April 2, 2013


tempting but may void warrantyApril Fools Day was yesterday. Today I’ve got more problems with my Lenovo ThinkPads. I’ve learned and am now better prepared.

My ThinkPad W520 workstation hasn’t been the same since the two repairs last year. The fan keeps running loud and there’s heat even when I’m doing basic things like typing. The internal speakers no longer work (for the second time).

My backup ThinkPad X200 Tablet has a pricey 128 GB SSD that’s defective, according to Windows. (My Dell netbook also has a defective 32 GB SSD but I rarely use it.)

This morning, the W520 refused to start because of an error with some controller. Later, it did start but it’s no longer reliable. None of my computers are.

Data Loss

At least I don’t need to worry about data loss. My key files are in my 61 GB Dropbox (see review), which means I have synchronized copies and archived versions. I use cloud-based services regularly.

I've also got CrashPlan+ Unlimited which backs up to an external hard drive and an online archive (review on about.com, Apr 2013). I’ve got every version of every file available.

The issue is no longer data loss. The issue is reliability. That will require another computer. The problem is deciding which to get.

Which One?

Costco has the best basic warranty (2 years) and return policy (90 days) but the selection is limited. Best Buy, Future Shop and Staples offer more choice but still play the game of having sales instead of great prices everyday. Computer stores have better prices but seem to be tough on returns (might even have restocking fees). Online manufacturers Lenovo and Dell offer choice and customization … but also use the gimmick of sales and delivery takes time if you customize.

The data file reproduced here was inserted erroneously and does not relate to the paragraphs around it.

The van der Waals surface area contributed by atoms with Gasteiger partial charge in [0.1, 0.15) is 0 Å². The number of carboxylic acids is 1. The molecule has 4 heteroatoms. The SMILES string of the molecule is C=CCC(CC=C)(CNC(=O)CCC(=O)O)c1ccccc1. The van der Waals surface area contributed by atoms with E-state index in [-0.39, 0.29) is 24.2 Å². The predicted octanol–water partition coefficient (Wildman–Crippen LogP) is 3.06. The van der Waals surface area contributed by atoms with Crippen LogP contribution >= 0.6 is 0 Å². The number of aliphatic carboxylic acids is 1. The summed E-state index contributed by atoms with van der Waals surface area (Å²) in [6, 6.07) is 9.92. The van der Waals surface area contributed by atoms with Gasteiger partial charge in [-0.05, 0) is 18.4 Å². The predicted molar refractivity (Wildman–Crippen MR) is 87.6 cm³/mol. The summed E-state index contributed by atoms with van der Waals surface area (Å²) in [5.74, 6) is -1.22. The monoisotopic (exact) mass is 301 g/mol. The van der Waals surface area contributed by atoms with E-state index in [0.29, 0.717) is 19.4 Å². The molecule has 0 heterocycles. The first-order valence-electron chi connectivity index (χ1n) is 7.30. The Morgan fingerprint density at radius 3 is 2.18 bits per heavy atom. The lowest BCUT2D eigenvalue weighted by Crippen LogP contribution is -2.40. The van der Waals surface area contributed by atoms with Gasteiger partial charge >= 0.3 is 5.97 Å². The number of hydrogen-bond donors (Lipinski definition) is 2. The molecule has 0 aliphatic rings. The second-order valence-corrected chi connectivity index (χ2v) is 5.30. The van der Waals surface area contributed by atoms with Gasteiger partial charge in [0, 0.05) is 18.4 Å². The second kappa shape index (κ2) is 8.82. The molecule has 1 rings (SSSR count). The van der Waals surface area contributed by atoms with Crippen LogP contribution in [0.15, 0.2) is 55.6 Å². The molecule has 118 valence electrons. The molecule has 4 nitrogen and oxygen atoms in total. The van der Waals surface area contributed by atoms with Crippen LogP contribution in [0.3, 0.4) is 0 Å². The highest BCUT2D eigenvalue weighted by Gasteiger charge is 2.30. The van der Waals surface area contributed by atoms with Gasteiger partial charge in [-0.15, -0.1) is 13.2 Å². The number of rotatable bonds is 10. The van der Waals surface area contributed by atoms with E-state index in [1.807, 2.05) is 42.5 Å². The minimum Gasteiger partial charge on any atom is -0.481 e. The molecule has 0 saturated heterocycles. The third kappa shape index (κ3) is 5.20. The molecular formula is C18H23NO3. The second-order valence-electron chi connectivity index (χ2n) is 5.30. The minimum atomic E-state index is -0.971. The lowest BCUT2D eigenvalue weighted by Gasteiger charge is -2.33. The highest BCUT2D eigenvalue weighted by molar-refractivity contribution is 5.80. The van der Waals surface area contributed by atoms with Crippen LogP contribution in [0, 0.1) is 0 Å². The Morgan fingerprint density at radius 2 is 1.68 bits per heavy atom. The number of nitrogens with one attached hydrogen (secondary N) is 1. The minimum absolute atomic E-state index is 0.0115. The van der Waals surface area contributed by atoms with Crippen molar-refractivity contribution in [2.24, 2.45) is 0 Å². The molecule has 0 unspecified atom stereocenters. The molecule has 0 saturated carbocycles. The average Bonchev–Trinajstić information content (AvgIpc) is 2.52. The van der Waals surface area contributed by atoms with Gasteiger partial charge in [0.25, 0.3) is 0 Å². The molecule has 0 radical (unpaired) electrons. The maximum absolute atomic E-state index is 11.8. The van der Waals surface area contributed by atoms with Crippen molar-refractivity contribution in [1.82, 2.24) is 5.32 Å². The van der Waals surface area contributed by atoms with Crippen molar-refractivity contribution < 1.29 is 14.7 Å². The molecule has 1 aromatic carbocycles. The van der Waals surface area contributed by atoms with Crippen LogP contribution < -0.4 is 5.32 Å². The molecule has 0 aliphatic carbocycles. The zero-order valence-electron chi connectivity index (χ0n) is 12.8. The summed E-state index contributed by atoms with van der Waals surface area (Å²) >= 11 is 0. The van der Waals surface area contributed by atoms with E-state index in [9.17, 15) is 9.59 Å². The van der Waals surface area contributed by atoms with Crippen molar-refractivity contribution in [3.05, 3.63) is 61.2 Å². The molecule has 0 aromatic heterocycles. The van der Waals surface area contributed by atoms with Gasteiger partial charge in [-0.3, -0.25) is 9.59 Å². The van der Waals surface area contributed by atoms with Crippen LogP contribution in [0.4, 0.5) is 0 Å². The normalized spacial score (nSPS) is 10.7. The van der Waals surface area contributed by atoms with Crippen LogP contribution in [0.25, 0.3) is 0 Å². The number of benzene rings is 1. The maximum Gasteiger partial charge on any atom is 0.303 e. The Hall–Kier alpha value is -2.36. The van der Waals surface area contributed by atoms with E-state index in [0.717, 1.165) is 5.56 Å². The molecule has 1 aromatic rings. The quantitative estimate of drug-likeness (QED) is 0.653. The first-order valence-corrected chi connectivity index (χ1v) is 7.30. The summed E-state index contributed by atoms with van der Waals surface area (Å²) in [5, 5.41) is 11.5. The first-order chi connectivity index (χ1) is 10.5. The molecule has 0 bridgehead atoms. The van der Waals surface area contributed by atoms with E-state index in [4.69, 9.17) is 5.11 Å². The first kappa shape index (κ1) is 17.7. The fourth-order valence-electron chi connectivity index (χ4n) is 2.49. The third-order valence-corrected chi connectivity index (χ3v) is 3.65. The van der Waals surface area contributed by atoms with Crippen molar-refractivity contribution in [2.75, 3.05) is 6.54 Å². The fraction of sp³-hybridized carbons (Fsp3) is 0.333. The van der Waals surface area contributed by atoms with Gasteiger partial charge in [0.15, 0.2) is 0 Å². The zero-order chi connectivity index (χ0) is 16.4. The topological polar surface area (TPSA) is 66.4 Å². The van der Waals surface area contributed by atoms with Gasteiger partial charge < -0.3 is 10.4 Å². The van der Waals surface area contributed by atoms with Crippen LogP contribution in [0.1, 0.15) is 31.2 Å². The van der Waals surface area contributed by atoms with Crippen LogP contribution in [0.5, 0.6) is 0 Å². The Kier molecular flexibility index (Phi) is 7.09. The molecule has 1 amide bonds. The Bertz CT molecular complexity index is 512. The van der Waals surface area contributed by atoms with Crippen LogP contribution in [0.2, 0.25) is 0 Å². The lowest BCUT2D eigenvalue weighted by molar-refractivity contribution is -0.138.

The Ideal

The ideal notebook computer would have these features (in no particular order):
  • lightweight
  • portable (e.g., 13” or 14” screen)
  • Windows 8 touchscreen (reduces the need for a tablet)
  • powerful processor (e.g., Intel Core i7)
  • lots of memory (minimum of 8 GB, upgradeable to 16 GB)
  • lots of high-speed storage (e.g., 1 TB at 7200 rpm)
  • all-day battery (e.g., 8 hours)
  • nonglare HD screen (900x1600 or 1080x1920)
  • 3 year onsite next-business-day repairs
  • VGA output (many projectors and monitors lack the newer HDMI inputs)
  • English (non-bilingual) keyboard
  • inexpensive
There’s no such choice.

Unless you order a customized computer, you’re stuck with compromises like a 1366x768 screen and a slow hard drive. If you order customized, your computer is a one-off. You wait for delivery and get a less reliable computer. According to a Lenovo repair shop, the most problems are with computers that are CTO (Customized To Order).

There are too many substandard choices … but I need to decide.

Your Clients

How do your clients (current and prospective) feel about what you offer? What’s simple or clear to you may confuse them. Rather than asking for your advice, they may decide to do nothing. Isn’t that a lose/lose?


PS What would you do if your computer became unreliable?

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